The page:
Why does gravity couple with a negative dimension?

I was reading this post where it states that

"gravity does have a coupling with negative dimension and it's the Newton constant"

However, I don't understand at all why Newton's constant leads to gravity coupling with negative dimension. Could it be possible for someone to show why gravity couples with negative dimensions?

• Have you learned about "natural units"? The "negative dimension" of $G$ is $[M]^{-2}$ in the sense of dimensional analysis using natural units where $\hbar=c=1$. The quote isn't talking about spacetime dimensions. Commented Aug 24, 2022 at 4:22

To expand on @Ghoster's comment, $$c=\hbar=1$$ implies $$1/m=\hbar/(mc)$$ is a length, i.e. length and time each have mass dimension $$-1$$, and $$G$$ has dimension $$\mathsf{L}^3\mathsf{M}^{-1}\mathsf{T}^{-2}$$ so has mass dimension $$-3-1+2=-2$$. By contrast, comparing the GPE $$-Gm_1m_2/r$$ to its electrostatic counterpart $$kq_1q_2/r$$ shows $$k$$, like charge, has mass dimension $$0$$.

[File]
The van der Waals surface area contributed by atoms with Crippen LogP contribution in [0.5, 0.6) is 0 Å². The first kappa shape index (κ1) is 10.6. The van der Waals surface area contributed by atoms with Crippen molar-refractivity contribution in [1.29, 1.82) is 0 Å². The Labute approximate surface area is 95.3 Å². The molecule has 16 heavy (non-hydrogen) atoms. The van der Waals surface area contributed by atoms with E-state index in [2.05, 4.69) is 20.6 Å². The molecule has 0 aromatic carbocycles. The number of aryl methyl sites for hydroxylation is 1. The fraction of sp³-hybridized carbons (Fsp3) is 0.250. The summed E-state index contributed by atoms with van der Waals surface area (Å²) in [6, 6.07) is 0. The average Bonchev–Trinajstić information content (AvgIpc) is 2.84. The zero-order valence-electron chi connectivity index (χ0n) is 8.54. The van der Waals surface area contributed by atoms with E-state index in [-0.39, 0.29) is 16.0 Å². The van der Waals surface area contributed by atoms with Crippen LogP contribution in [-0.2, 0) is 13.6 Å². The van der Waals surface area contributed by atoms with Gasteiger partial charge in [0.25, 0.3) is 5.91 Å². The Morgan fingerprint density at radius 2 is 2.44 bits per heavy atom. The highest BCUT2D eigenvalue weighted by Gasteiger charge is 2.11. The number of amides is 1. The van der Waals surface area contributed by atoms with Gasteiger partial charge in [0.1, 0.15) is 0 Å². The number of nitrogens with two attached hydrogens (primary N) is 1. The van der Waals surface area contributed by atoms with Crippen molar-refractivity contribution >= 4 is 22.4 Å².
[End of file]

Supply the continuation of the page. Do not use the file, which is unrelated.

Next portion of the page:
• Thanks! But I just want to ask, the gravitational constant has dimensions $L^3 M^{-1} T^{-2}$ but why would that then lead to $-3-1+2$? Commented Aug 24, 2022 at 9:14
• @JungwoonSong As I said, length & time each have mass dimension $-1$. Alternatively, note $[G/(c\hbar)]=\mathsf{M}^{-2}$.
– J.G.
Commented Aug 24, 2022 at 9:20
• Thanks so much! Commented Aug 24, 2022 at 9:42
1. Let's for simplicity work in units where $$\hbar=1=c$$. We will then classify physical quantities $$Q$$ according to their mass dimension $$[Q]$$, cf. Ref. 1.

2. Recall that Newton's law of gravitation in $$d$$ spacetime dimensions is $$F~=~G\frac{m_1m_2}{r^{d-2}},\tag{1}$$ up to possible dimensionless constants. The fact that $$[F]~=~2, \qquad [m_1]~=~1~=~[m_2], \qquad [r]~=~-1,\tag{2}$$ implies that the gravitational constant $$G$$ has mass dimension $$[G]~=~2-d,\tag{3}$$ which is negative for $$d>2$$, cf. OP's title question. See also e.g. this Phys.SE post.

3. Now, the underlying reason OP asks their question is apparently because this fact leads to the non-renormalizability of perturbative quantum gravity, cf. their linked post. This is e.g. shown in my Phys.SE answer here.

References:

1. M. Srednicki, QFT, 2007; Chapter 12. A prepublication draft PDF file is available here.